Charming Shanghai | Beyond expectations
Foreign residents share their views about how Shanghai has turned out better than they previously expected, Xing Yi reports.
Foreigners regard Shanghai as an international metropolis with a large number of cultural institutions and events, according to a survey published on Nov 27.
Conducted by the China Institute for Urban Governance of Shanghai Jiao Tong University, the survey polled 436 international students and travelers at Pudong International Airport as well as foreign residents in the city.
More than 97 percent of the participants view Shanghai as an international cultural metropolis. In their words, the city is "modern", "welcoming" and "diverse".
"People are polite and cultivated. They like to talk and have social interactions... I enjoy talks with taxi drivers about food. The first meal I learned to cook was hongshaorou (red braised pork)," says Cyrille
Champagne, a French businessman who traveled to Shanghai for the first time in 2004.
"I imagined the city to be like New York... with the Bund, like in an old postcard," recalls Champagne during his bus trip from Pudong airport to the city center.
As most of the foreigners polled had learned about Shanghai before their visit, 95 percent of them said the city lives up to or exceeds their expectations, while 61.2 percent think that Shanghai is much better than what they imagined it to be.
The survey also found most respondents learned about Shanghai online, and the longer people live in Shanghai, the more positively they think of the city.
Bahar Jena Vossoughi says that her initial impression of the city was one filled with temples, local markets and people dressed in traditional attire.
"Arriving to Shanghai, I was more than surprised to see how the city is modern and extremely well-developed. Shanghai is a vibrant city and is an amazing place where East and West can meet in peace, go together and coexist," says Vossoughi, who moved to the city in 2019.
"The management of the COVID-19 outbreak has changed our impression about the city and the country in a very positive way. We feel very safe in Shanghai and we catch each and every opportunity to discover the city. I will try to bring my friends and family from France to visit this awesome city as soon as possible."
Monika Lin, a US artist whose father emigrated to the United States from Fujian province, says:"I knew that much of the media portrayal of Shanghai, both positive and negative, was inaccurate, orientalist or incomplete. Nonetheless, when I arrived in 2006, I was surprised by how welcoming Shanghai is.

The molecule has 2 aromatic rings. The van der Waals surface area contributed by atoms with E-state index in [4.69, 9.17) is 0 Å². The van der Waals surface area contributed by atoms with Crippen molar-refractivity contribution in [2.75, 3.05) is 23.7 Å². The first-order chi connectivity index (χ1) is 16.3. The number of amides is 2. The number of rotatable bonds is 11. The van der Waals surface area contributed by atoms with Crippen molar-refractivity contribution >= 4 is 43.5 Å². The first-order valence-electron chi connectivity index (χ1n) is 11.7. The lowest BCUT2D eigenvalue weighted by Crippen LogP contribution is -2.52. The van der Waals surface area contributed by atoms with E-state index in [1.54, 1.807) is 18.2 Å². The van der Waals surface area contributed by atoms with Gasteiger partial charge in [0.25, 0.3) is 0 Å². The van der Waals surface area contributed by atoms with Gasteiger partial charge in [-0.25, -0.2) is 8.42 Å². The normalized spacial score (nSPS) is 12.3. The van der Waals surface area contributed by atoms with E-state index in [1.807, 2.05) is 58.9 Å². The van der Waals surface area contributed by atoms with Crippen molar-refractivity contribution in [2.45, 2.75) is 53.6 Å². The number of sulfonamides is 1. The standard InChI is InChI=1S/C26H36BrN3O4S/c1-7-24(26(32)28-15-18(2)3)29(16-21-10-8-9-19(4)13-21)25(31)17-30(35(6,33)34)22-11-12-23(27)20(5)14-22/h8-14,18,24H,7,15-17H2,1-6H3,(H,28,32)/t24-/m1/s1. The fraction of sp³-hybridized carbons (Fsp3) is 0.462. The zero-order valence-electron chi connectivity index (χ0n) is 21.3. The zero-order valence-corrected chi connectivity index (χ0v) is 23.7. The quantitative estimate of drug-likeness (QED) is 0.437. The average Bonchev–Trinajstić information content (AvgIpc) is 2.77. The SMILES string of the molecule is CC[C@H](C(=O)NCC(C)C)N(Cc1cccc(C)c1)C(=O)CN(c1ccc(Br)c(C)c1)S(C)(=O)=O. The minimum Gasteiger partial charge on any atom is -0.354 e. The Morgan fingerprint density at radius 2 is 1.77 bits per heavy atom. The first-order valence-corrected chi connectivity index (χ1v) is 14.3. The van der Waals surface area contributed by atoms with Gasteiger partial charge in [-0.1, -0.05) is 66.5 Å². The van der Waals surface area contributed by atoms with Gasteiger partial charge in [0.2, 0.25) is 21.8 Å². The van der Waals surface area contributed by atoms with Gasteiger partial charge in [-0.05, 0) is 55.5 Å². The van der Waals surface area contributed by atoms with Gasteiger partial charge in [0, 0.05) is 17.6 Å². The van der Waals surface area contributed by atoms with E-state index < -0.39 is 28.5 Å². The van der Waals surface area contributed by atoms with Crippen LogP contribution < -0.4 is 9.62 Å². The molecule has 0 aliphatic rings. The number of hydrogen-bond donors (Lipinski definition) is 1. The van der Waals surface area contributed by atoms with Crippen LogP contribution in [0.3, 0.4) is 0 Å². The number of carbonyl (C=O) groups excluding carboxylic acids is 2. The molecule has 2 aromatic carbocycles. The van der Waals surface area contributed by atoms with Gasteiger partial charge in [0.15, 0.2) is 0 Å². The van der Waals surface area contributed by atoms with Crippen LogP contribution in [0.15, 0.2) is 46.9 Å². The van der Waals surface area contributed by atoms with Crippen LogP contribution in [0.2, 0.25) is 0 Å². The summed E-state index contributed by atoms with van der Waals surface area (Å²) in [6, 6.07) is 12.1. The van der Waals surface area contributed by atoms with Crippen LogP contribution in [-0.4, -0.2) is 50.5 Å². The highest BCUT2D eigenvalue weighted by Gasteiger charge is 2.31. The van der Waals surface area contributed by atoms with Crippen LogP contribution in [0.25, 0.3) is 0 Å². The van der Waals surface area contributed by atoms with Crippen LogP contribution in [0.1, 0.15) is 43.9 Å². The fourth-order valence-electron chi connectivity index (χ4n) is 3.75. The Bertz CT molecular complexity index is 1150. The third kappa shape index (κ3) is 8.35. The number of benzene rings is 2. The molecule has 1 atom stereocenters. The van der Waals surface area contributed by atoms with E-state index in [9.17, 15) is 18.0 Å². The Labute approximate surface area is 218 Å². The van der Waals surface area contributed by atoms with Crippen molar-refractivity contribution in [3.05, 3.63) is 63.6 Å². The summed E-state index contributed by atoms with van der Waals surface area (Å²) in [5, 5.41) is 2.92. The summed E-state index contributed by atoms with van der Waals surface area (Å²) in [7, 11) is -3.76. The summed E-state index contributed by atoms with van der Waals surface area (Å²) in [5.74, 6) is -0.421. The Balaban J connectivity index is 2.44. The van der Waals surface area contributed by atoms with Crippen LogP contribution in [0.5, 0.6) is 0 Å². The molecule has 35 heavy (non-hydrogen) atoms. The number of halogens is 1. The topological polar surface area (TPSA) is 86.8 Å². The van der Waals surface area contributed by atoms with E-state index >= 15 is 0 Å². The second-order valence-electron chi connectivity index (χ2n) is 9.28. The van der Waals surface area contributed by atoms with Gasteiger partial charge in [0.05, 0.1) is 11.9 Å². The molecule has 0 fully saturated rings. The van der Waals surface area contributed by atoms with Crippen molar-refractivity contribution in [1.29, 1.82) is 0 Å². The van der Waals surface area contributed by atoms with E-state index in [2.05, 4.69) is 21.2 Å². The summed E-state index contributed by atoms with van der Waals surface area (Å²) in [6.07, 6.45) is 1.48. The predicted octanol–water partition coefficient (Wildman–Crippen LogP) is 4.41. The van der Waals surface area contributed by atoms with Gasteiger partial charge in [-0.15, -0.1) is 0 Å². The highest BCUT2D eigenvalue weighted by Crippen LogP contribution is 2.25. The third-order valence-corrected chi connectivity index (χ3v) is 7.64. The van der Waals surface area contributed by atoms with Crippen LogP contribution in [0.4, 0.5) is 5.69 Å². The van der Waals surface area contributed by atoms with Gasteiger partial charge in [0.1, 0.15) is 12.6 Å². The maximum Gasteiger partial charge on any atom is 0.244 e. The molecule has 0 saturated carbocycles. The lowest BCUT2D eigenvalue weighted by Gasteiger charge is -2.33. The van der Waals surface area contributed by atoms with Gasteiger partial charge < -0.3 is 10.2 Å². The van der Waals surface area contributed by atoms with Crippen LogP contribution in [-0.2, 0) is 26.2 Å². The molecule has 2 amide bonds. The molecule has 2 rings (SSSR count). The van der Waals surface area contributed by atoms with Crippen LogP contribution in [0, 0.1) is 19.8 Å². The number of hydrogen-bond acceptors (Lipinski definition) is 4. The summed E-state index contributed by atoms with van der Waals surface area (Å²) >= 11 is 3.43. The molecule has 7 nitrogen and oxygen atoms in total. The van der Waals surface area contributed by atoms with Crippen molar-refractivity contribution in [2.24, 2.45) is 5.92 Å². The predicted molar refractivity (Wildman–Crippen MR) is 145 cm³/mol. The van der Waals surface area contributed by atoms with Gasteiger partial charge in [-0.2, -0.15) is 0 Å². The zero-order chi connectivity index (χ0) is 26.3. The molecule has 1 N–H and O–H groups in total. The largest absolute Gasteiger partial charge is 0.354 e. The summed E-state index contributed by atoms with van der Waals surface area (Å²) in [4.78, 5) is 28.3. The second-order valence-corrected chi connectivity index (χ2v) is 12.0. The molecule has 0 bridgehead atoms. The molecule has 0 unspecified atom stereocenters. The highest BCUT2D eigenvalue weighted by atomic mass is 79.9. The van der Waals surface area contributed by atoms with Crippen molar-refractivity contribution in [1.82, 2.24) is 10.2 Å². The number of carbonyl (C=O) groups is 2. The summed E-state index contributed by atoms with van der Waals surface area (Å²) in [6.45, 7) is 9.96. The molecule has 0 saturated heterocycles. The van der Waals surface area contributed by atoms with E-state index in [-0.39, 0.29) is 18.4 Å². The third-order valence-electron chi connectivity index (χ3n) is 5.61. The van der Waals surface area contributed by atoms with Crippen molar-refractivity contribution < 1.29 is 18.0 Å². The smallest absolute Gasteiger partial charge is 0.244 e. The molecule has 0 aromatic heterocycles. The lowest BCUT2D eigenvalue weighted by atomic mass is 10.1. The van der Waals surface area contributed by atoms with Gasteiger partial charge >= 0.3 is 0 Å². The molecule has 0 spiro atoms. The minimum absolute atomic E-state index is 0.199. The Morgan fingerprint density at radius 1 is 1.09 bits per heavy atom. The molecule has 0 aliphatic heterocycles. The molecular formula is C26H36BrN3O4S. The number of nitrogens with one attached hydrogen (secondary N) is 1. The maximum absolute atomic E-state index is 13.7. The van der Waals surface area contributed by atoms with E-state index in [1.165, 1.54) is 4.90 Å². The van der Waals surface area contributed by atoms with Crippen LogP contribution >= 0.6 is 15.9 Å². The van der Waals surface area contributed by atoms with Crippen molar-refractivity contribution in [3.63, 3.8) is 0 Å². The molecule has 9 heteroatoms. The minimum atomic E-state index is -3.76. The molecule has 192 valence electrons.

"Although massive and extremely fast-paced, it has a walkable scale to its infrastructure which makes it accessible and manageable. What continues to impress me is that most neighborhoods are comprised of networks which include residential apartments and businesses, diverse populations, small interior parks and courtyards creating integrated living rather than segregated areas as occurs often in the West," she adds.
According to the survey respondents, their perception of the city has been influenced by the city's cultural infrastructure, including libraries, theaters and museums.
Lin, who now teaches art at the Shanghai campus of New York University, says she has witnessed the astounding growth of the art scene in the city.
"When I arrived in 2006, contemporary galleries could be categorized into large-scale commercial endeavors and small, intimate spaces, with very little in between. There was no contemporary art museum. The majority of the galleries exclusively represented Chinese artists with little international-artist presence," Lin recalls.
"Today, there is a huge upsurge in contemporary art with both a Chinese and international presence," she says. "I love that I can see art inside an apartment-gallery, or a museum such as the Power Station of Art, or at the Pompidou Center, or at art fairs and expos, and underground events."
In terms of cultural activities and events, more than 50 percent of the participants say they are satisfied with the city's light shows, concerts, indoor exhibitions and other performances.
The large number of coffee shops, teahouses and bars was also highly rated by foreigners, and the Oriental Pearl Television Tower and the historical architecture on the Bund were seen as cultural landmarks of the city.
Richard Martin Saul, general manager of Waldorf Astoria Shanghai on the Bund, says,"The city has improved tremendously over the 17 years since I first visited. It continues to regenerate districts and improve infrastructure like no other major global cities that I know of.
"Shanghai's citizens have a thirst for lifestyle－travel, food and fashion, which is powering such industries to global leadership over time. Venues are terrific. Events are normally aplenty. There are always many things happening in Shanghai," he adds.